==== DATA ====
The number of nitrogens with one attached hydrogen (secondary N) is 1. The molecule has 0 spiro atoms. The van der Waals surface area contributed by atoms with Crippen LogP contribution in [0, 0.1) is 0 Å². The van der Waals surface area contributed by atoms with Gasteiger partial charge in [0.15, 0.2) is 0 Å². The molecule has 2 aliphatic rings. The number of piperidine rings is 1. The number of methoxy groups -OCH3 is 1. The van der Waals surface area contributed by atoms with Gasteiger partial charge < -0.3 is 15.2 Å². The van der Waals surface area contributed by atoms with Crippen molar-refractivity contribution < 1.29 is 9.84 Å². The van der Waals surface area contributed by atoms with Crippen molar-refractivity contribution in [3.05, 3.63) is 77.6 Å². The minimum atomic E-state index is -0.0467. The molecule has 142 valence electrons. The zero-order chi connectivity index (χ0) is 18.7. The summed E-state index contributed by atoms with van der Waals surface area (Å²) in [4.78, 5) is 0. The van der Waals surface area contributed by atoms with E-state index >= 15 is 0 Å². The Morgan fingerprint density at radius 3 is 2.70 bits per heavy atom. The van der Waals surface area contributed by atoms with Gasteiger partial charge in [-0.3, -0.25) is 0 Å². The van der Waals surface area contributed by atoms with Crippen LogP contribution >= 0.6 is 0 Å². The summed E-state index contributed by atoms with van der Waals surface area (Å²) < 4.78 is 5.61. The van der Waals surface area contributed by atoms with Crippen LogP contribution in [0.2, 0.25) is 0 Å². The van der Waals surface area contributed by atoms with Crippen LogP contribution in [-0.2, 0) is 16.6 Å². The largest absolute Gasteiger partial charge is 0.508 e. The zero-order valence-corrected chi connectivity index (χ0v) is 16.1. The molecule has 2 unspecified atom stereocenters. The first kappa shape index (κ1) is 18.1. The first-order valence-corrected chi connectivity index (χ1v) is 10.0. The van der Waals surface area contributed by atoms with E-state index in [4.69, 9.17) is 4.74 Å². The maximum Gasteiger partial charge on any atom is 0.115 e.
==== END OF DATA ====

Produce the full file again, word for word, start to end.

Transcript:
The number of nitrogens with one attached hydrogen (secondary N) is 1. The molecule has 0 spiro atoms. The van der Waals surface area contributed by atoms with Crippen LogP contribution in [0, 0.1) is 0 Å². The van der Waals surface area contributed by atoms with Gasteiger partial charge in [0.15, 0.2) is 0 Å². The molecule has 2 aliphatic rings. The number of piperidine rings is 1. The number of methoxy groups -OCH3 is 1. The van der Waals surface area contributed by atoms with Gasteiger partial charge < -0.3 is 15.2 Å². The van der Waals surface area contributed by atoms with Crippen molar-refractivity contribution < 1.29 is 9.84 Å². The van der Waals surface area contributed by atoms with Crippen molar-refractivity contribution in [3.05, 3.63) is 77.6 Å². The minimum atomic E-state index is -0.0467. The molecule has 142 valence electrons. The zero-order chi connectivity index (χ0) is 18.7. The summed E-state index contributed by atoms with van der Waals surface area (Å²) in [4.78, 5) is 0. The van der Waals surface area contributed by atoms with E-state index >= 15 is 0 Å². The Morgan fingerprint density at radius 3 is 2.70 bits per heavy atom. The van der Waals surface area contributed by atoms with Gasteiger partial charge in [-0.3, -0.25) is 0 Å². The van der Waals surface area contributed by atoms with Crippen LogP contribution >= 0.6 is 0 Å². The summed E-state index contributed by atoms with van der Waals surface area (Å²) < 4.78 is 5.61. The van der Waals surface area contributed by atoms with Crippen LogP contribution in [0.2, 0.25) is 0 Å². The van der Waals surface area contributed by atoms with Crippen LogP contribution in [-0.2, 0) is 16.6 Å². The largest absolute Gasteiger partial charge is 0.508 e. The zero-order valence-corrected chi connectivity index (χ0v) is 16.1. The molecule has 2 unspecified atom stereocenters. The first kappa shape index (κ1) is 18.1. The first-order valence-corrected chi connectivity index (χ1v) is 10.0. The van der Waals surface area contributed by atoms with E-state index in [4.69, 9.17) is 4.74 Å². The maximum Gasteiger partial charge on any atom is 0.115 e.